Major Advising in Summer/Winter

Professor Lessinger is available year-round by phone (212-237-8293) or email (jlessinger@jjay.cuny.edu).

Registration and Major Holds

Sophomores with 45-59 credits may have a hold on their registration. The hold will be removed when they have a major advising appointment with Professor Johanna Lessinger (jlessinger@jjay.cuny.edu / 212-237-8293). This discussion will encourage wise planning and allow students to ask any questions they may have about the major.

 

How do you know if you have a major hold? Go to CUNYfirst and complete the following steps:

 

  1. Check the Holds box of your CUNYfirst Student Center. If "Advisement Required" appears, click on “details.”

 

 

 

  1. Click on “Advisement Required.”

 
  1. See which type of advisement you need. If you must see a major advisor, then make a major advising appointment following the steps preferred by this department.

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Plan Ahead: Graduate on Time

Avoid Course Planning Mistakes!

The Anthropology major has several courses that build on each other in a sequence, so it is important to be aware of this and plan accordingly. Keep the following guidelines in mind:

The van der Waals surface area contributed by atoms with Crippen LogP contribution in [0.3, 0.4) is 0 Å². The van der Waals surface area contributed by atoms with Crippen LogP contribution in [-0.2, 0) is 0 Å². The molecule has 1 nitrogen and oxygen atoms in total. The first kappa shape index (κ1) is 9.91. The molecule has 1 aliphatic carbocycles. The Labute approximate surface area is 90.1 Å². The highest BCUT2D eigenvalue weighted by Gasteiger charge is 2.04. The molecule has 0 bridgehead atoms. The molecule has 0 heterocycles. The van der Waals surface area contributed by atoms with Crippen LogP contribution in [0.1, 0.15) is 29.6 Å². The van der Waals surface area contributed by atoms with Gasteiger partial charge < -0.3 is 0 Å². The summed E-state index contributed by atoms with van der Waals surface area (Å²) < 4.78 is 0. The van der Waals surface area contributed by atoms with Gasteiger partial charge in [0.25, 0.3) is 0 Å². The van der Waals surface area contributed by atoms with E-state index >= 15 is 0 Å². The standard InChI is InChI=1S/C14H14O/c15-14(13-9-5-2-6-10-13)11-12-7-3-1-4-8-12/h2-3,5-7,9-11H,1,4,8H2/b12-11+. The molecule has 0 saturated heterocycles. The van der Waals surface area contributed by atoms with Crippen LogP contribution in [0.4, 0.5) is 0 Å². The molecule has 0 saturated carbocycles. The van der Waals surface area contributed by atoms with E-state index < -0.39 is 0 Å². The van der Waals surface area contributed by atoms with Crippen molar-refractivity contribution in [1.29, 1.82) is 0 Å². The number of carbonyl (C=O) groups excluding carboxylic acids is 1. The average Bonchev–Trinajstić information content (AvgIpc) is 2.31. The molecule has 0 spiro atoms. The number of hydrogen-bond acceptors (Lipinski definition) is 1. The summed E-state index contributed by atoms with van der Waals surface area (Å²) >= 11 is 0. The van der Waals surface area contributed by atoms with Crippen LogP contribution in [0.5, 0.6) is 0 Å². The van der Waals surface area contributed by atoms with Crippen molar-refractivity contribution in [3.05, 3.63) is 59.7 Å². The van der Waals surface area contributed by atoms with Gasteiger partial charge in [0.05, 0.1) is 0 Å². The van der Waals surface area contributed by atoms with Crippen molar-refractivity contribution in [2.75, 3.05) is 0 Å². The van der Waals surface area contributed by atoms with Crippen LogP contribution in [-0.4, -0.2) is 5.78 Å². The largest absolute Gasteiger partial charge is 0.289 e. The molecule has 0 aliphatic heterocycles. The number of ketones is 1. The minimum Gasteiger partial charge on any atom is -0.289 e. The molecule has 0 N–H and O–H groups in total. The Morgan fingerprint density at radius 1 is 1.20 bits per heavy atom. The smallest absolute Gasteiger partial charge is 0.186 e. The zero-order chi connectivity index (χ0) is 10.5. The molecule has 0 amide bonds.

• Be sure to complete your math foundation in your first year. The Anthropology major requires STA 250, which has MAT 108 or MAT 141 as a prerequisite.
 
  • Take ANT 101 as soon as possible, since it provides an introduction to the field of anthropology and is a prerequisite for many courses in the major.
  • Look ahead in the major to be aware of any course prerequisites and preferred sequences. For example, here is one recommended sequence for some of the core courses:
  • Many of the major’s core courses are offered only once a year and have only one section. Make sure to take them when they are offered or you may have to wait another year for them to appear again. Consulting with Professor Lessinger before each registration period will keep you on track.
 
  • ANT 315 substitutes for the required ANT 212 course listed in the Undergraduate Bulletin. Likewise, ANT 450 substitutes for ANT 405. You must submit a course substitution form signed by Professor Lessinger.
 
  • The Anthropology Department is very flexible with course substitutions and allows you to deviate from the Concentration A and Concentration B tracks listed in the Bulletin. Discuss your options with your major advisor.
 
  • For third and fourth year students with good GPAs and well-defined interests, there is the possibility of pursuing independent study with a professor.
     
  • Remember that you will need at least a 2.0 GPA in the major and at least a 2.0 overall GPA to graduate.

Monitor Your Progress in the Major

  • DegreeWorks degree audit - Use this online planning tool to track your overall progress toward graduation. You will see which of your general education and major requirements are completed, in progress, or still needed.  Refer to the DegreeWorks FAQs to better understand how to use this helpful tool. Note: Confirm the accuracy of your degree audit with a general advisor and with Professor Lessinger (the Anthropology advisor), since there are important curricular options not presented in the degree audit.